NBN said that it has made significant investment over many years to ensure the NBN network has sufficient capacity and additional headroom to accommodate long-term growth in data demand. The network continues to perform well under the incremental increase in data demand of recent weeks.
NBN executive general manager commercial Ken Walliss provided the following points:
- NBN acknowledges that customer data demand has incrementally increased as more states have gone into lockdown. However, the additional capacity required to accommodate these increases have been partly accommodated by NBN Co’s introduction of National Pooling of Connectivity Virtual Circuit (CVC), the additional capacity inclusions in May 2021 and the Focus on Fast campaign.
- The credit payment, which will be made on a proportional basis to eligible retailers, is designed to reduce retailers’ additional wholesale data overage costs brought on by the incremental increase in usage during the peak evening entertainment hours and to help to ensure they do not fall short of their customers’ data demands during lockdown.
- To assess the size of the support, NBN Co took into account the long-term annual growth rate of data of around 25 per cent and the average spend on data overage costs in FY20. The $5.2m payment across all eligible internet retailers is intended to help bring retailers’ data overage spend back in line with both baseline costs.
- NBN Co has been supporting the industry to accommodate normal annual growth in data demand through significant rebates and additional data inclusions introduced during the company’s Wholesale Pricing Review 2021, and we continue to pursue wholesale pricing reform through the current Special Access Undertaking Pricing Review 2021.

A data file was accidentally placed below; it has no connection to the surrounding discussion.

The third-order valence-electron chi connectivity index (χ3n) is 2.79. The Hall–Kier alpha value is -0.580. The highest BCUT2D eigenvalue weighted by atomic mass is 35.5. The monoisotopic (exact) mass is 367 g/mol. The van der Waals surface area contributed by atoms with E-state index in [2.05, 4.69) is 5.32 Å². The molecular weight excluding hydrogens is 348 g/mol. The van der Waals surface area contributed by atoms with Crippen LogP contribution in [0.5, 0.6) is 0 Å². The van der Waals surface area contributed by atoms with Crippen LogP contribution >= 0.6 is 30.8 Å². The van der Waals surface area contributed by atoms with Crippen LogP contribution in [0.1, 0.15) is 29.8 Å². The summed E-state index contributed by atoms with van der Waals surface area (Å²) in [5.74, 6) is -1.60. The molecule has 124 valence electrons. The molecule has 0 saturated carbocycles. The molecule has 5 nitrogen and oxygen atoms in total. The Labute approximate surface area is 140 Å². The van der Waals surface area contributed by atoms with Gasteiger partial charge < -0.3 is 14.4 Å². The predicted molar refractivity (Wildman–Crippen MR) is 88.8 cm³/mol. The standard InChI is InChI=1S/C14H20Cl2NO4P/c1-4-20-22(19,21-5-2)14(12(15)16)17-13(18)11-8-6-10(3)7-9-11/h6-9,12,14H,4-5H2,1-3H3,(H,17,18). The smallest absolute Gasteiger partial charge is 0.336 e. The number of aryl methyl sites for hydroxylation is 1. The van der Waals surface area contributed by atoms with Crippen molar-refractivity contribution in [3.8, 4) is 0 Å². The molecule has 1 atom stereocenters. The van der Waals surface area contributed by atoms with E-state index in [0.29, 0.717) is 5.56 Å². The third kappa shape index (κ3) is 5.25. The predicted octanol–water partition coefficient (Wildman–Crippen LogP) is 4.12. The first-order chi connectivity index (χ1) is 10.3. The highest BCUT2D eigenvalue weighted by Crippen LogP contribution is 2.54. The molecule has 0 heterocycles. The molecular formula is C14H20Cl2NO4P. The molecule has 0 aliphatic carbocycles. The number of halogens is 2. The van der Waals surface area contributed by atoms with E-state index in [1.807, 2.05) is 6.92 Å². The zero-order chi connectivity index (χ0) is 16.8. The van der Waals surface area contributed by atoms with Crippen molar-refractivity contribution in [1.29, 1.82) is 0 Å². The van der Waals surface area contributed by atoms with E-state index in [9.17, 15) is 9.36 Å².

- NBN Co’s provision of additional data across most speed tiers and the introduction of national CVC pooling, which makes the procurement of CVC (capacity) more efficient for all internet retailers, and increases in the number of customers using higher speed tiers, has seen overage as a percentage of retailers’ total wholesale costs steadily fall, and is now under 5 per cent across the industry.
- From 3 August 2021, internet retailers will receive the COVID-19 relief credit, which covers the month of July, and will be allocated according to each retailer’s share of Industry Total National Overage, which represents the additional capacity purchased over and above the total included capacity for wholesale bundle discount speed tiers. The offer will apply to all TC4 nbn services on Bundled CVCs.
- NBN Co will also be waiving charges for any breaches of the CVC utilisation conditions from utilisation on 25 June 2021 to 31 July 2021. In addition to the credit payment, NBN Co will be launching a SuperFast Plus rebate offer next month to retailers to help them support customers needing higher speed plans.
- NBN Co’s previous offer of additional capacity at no additional costs to internet retailers, which was in market from March 2020 and transitioned out by 31 January 2021 was originally intended as a short-term measure to assist retailers’ adjustment to the initial increase in customers’ data consumption at the onset of COVID restrictions. It was the right thing to do at the time, but it came at a cost, some of which was borne by taxpayers. If this had continued, it would have potentially impacted NBN Co’s ability to invest in network upgrades to deliver faster speeds and additional capacity to meet the historical annual growth in data demand," Wallis said.